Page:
Tropic Sprockets by Ian Brockway
Dawn of the Planet of the Apes
Director Matt Reeves (Cloverfield) takes the helm from Rupert Wyatt, with a startling sequel to the first Planet of the Apes film, entitled "Dawn of the Planet of the Apes". The result is a gripping, visceral and very emotional addition with topical parallels to our current world.
A simian flu has throttled the globe. Humans are vanishing and apes, of all shapes and sizes have their own society. As depicted, it is a huge treehouse city in California.
The humans have taken refuge in a giant defunct warehouse near what resembles Chinatown.
The humans are organized by one Dreyfus (Gary Oldman) a war like vet who still feels he is in combat. The humans need electricity. The ape friendly relief worker, Malcolm (Jason Clarke) steps in to hopefully offer a compromise to the apes and avert a war.
Tensions rise when human guns are brought in to the mix and a debate arises regarding human trust.
Central to the film's spirit is Andy Serkis whose bodily poetry is nothing less than transcendent in bringing Caesar to life.
These are no mere digital creatures but rather animated and emotional beings. Despite the apocalyptic trappings which makes the "hook," the core of "Dawn" is its emotional resonance. The tension and suspense ranks with the best Spielberg cliffhangers of the 80s when cinematic thrills were in their heyday.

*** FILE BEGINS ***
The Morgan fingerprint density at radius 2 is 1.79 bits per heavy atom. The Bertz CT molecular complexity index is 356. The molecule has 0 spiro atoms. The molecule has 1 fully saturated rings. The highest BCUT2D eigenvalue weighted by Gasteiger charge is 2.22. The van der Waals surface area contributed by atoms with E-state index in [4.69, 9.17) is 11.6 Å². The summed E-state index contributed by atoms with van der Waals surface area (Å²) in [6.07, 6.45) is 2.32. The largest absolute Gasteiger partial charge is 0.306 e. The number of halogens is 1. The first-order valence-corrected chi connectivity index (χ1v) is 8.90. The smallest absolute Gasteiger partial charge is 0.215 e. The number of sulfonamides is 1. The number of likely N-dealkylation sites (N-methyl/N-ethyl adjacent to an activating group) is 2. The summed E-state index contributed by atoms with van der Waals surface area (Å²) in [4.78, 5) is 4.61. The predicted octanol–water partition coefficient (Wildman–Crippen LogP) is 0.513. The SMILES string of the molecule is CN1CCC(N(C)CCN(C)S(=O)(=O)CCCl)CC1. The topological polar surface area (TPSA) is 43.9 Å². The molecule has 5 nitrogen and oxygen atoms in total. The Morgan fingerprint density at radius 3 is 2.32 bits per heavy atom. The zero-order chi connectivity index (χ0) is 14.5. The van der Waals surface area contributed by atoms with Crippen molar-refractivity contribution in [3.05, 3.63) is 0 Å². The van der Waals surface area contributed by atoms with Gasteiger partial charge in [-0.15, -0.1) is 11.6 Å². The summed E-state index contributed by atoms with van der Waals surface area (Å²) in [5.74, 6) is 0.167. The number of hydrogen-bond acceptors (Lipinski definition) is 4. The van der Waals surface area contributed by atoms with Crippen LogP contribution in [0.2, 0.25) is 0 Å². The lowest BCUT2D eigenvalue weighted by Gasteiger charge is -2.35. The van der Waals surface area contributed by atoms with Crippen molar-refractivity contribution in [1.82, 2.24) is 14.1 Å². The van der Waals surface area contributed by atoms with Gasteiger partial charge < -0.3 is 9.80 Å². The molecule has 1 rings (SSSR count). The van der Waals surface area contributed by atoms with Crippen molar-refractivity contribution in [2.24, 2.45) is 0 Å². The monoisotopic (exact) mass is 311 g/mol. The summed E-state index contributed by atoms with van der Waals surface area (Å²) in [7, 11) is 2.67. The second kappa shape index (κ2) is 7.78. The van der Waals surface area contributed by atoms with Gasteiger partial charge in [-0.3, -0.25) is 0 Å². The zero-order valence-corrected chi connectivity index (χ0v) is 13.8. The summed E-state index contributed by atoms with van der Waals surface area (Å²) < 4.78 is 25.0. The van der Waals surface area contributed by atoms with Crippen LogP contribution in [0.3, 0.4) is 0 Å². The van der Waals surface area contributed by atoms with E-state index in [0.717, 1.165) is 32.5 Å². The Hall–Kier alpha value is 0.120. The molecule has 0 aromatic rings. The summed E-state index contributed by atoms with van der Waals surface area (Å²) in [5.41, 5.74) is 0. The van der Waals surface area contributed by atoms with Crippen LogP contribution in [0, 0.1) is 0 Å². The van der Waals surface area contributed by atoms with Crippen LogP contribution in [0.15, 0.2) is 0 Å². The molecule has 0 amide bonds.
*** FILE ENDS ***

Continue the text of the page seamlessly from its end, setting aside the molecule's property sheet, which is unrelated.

There is a malicious Bonobo named Koba (Toby Kebbell) who takes on the guise of a tribal warlord. While on the human side, Dreyfus acts the fascist with a human-centric society.
Several analogies can be made here, chief among them being the plight of the Native Americans, but the story also touches on terrorism, the issue of preemptive strikes and perhaps, the quest for Palestine and Israel to exist in peace.
Suffice to say, independence and power are universal strivings for all carbon-based life forms.
Above all else, some very tangible pathos and energy suffuses every aspect of this Saturday Matinee film.
Simply put, we forget the technology entirely. During the film's motion, these rhythmic entities are no soulless entities, but living apes.
In watching, the emotion evoked produces questions. What are are responsibilities as humans. Are the apes really less evolved than us? Or are they our contemporaries? And, just maybe, they are superior.
No, you don't have to reflect deeply on this film. Yet the possibilities are there.
One deep look from Caesar and a singular scorned reproach from Koba, recalling the very real existence of scientific torture by experimentation, is reflexively saddening and genuinely paining. Such scenes will have one lamenting our petty self-centered acts, a long tale of woe that still endures.
Yet all is not gloom. "Dawn of the Planet of the Apes" makes for terrific episodic entertainment in the tradition of "Star Trek" and Indiana Jones. It just might recall the kitschy 1970s to be sure but gone are the days of one hammy Charlton Heston and his xenophobic histrionics.
This is the age where simian IQ is no Halloween masquerade and our ape ancestors are equal in desire, struggle and empathy.
Here, Here! Awareness has indeed arrived under the conjurer's trick of a thrilling film, and it is not a moment too soon.
Write Ian at email@example.com